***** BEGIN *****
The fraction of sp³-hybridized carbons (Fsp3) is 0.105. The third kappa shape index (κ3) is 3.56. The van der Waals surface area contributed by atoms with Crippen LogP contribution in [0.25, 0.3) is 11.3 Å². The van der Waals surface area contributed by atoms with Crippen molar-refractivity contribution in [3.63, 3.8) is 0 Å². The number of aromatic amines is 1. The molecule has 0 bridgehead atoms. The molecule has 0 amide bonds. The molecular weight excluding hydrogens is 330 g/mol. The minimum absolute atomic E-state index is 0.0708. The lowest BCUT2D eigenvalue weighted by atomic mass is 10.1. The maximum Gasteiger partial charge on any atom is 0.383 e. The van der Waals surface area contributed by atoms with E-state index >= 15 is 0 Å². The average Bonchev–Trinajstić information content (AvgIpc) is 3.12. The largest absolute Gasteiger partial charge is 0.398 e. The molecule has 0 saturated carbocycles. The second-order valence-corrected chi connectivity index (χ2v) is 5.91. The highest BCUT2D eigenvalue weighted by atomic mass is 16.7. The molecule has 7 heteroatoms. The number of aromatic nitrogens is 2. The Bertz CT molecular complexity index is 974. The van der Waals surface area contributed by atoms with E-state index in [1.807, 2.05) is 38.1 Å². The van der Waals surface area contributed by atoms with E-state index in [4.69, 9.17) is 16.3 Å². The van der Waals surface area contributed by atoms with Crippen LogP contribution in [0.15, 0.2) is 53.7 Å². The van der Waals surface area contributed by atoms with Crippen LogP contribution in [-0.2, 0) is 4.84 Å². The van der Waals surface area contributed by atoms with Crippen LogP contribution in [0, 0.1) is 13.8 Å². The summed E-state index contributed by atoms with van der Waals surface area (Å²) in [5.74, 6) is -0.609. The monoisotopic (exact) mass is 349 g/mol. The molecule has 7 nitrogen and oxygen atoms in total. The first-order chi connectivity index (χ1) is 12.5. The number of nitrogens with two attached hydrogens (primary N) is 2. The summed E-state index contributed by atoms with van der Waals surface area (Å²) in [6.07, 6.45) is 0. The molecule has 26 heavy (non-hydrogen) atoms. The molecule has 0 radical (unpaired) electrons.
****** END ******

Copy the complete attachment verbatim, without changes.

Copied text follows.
The fraction of sp³-hybridized carbons (Fsp3) is 0.105. The third kappa shape index (κ3) is 3.56. The van der Waals surface area contributed by atoms with Crippen LogP contribution in [0.25, 0.3) is 11.3 Å². The van der Waals surface area contributed by atoms with Crippen molar-refractivity contribution in [3.63, 3.8) is 0 Å². The number of aromatic amines is 1. The molecule has 0 bridgehead atoms. The molecule has 0 amide bonds. The molecular weight excluding hydrogens is 330 g/mol. The minimum absolute atomic E-state index is 0.0708. The lowest BCUT2D eigenvalue weighted by atomic mass is 10.1. The maximum Gasteiger partial charge on any atom is 0.383 e. The van der Waals surface area contributed by atoms with E-state index >= 15 is 0 Å². The average Bonchev–Trinajstić information content (AvgIpc) is 3.12. The largest absolute Gasteiger partial charge is 0.398 e. The molecule has 0 saturated carbocycles. The second-order valence-corrected chi connectivity index (χ2v) is 5.91. The highest BCUT2D eigenvalue weighted by atomic mass is 16.7. The molecule has 7 heteroatoms. The number of aromatic nitrogens is 2. The Bertz CT molecular complexity index is 974. The van der Waals surface area contributed by atoms with E-state index in [1.807, 2.05) is 38.1 Å². The van der Waals surface area contributed by atoms with E-state index in [4.69, 9.17) is 16.3 Å². The van der Waals surface area contributed by atoms with Crippen LogP contribution in [0.15, 0.2) is 53.7 Å². The van der Waals surface area contributed by atoms with Crippen LogP contribution in [-0.2, 0) is 4.84 Å². The van der Waals surface area contributed by atoms with Crippen LogP contribution in [0, 0.1) is 13.8 Å². The summed E-state index contributed by atoms with van der Waals surface area (Å²) in [5.74, 6) is -0.609. The monoisotopic (exact) mass is 349 g/mol. The molecule has 7 nitrogen and oxygen atoms in total. The first-order chi connectivity index (χ1) is 12.5. The number of nitrogens with two attached hydrogens (primary N) is 2. The summed E-state index contributed by atoms with van der Waals surface area (Å²) in [6.07, 6.45) is 0. The molecule has 26 heavy (non-hydrogen) atoms. The molecule has 0 radical (unpaired) electrons.